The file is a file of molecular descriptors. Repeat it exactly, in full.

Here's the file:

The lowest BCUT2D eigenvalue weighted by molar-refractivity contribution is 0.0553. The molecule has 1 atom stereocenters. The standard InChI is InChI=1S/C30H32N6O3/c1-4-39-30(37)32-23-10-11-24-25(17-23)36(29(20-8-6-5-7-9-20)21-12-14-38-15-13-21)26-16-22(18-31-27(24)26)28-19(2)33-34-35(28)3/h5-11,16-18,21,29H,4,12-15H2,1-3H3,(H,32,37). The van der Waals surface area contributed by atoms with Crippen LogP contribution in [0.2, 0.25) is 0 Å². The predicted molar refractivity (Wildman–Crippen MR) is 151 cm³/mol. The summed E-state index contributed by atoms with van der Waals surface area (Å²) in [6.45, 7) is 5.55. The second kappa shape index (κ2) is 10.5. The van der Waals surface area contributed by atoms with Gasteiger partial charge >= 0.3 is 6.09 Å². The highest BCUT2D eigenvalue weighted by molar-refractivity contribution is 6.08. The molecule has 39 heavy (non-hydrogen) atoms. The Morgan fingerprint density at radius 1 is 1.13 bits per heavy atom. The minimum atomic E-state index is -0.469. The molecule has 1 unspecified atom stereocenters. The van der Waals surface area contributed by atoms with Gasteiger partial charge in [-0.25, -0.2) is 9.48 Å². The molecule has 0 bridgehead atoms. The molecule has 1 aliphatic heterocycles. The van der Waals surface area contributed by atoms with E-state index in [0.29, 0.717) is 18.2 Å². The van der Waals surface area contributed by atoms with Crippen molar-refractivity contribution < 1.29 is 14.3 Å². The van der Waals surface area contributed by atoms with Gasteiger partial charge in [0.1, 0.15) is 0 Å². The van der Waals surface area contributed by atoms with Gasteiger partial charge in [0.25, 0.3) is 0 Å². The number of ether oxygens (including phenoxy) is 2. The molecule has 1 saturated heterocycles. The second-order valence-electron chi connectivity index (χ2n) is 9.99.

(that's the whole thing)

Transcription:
The lowest BCUT2D eigenvalue weighted by molar-refractivity contribution is 0.0553. The molecule has 1 atom stereocenters. The standard InChI is InChI=1S/C30H32N6O3/c1-4-39-30(37)32-23-10-11-24-25(17-23)36(29(20-8-6-5-7-9-20)21-12-14-38-15-13-21)26-16-22(18-31-27(24)26)28-19(2)33-34-35(28)3/h5-11,16-18,21,29H,4,12-15H2,1-3H3,(H,32,37). The van der Waals surface area contributed by atoms with Crippen LogP contribution in [0.2, 0.25) is 0 Å². The predicted molar refractivity (Wildman–Crippen MR) is 151 cm³/mol. The summed E-state index contributed by atoms with van der Waals surface area (Å²) in [6.45, 7) is 5.55. The second kappa shape index (κ2) is 10.5. The van der Waals surface area contributed by atoms with Gasteiger partial charge >= 0.3 is 6.09 Å². The highest BCUT2D eigenvalue weighted by molar-refractivity contribution is 6.08. The molecule has 39 heavy (non-hydrogen) atoms. The Morgan fingerprint density at radius 1 is 1.13 bits per heavy atom. The minimum atomic E-state index is -0.469. The molecule has 1 unspecified atom stereocenters. The van der Waals surface area contributed by atoms with Gasteiger partial charge in [-0.25, -0.2) is 9.48 Å². The molecule has 0 bridgehead atoms. The molecule has 1 aliphatic heterocycles. The van der Waals surface area contributed by atoms with E-state index in [0.29, 0.717) is 18.2 Å². The van der Waals surface area contributed by atoms with Crippen molar-refractivity contribution < 1.29 is 14.3 Å². The van der Waals surface area contributed by atoms with Gasteiger partial charge in [0.1, 0.15) is 0 Å². The van der Waals surface area contributed by atoms with Gasteiger partial charge in [0.25, 0.3) is 0 Å². The number of ether oxygens (including phenoxy) is 2. The molecule has 1 saturated heterocycles. The second-order valence-electron chi connectivity index (χ2n) is 9.99.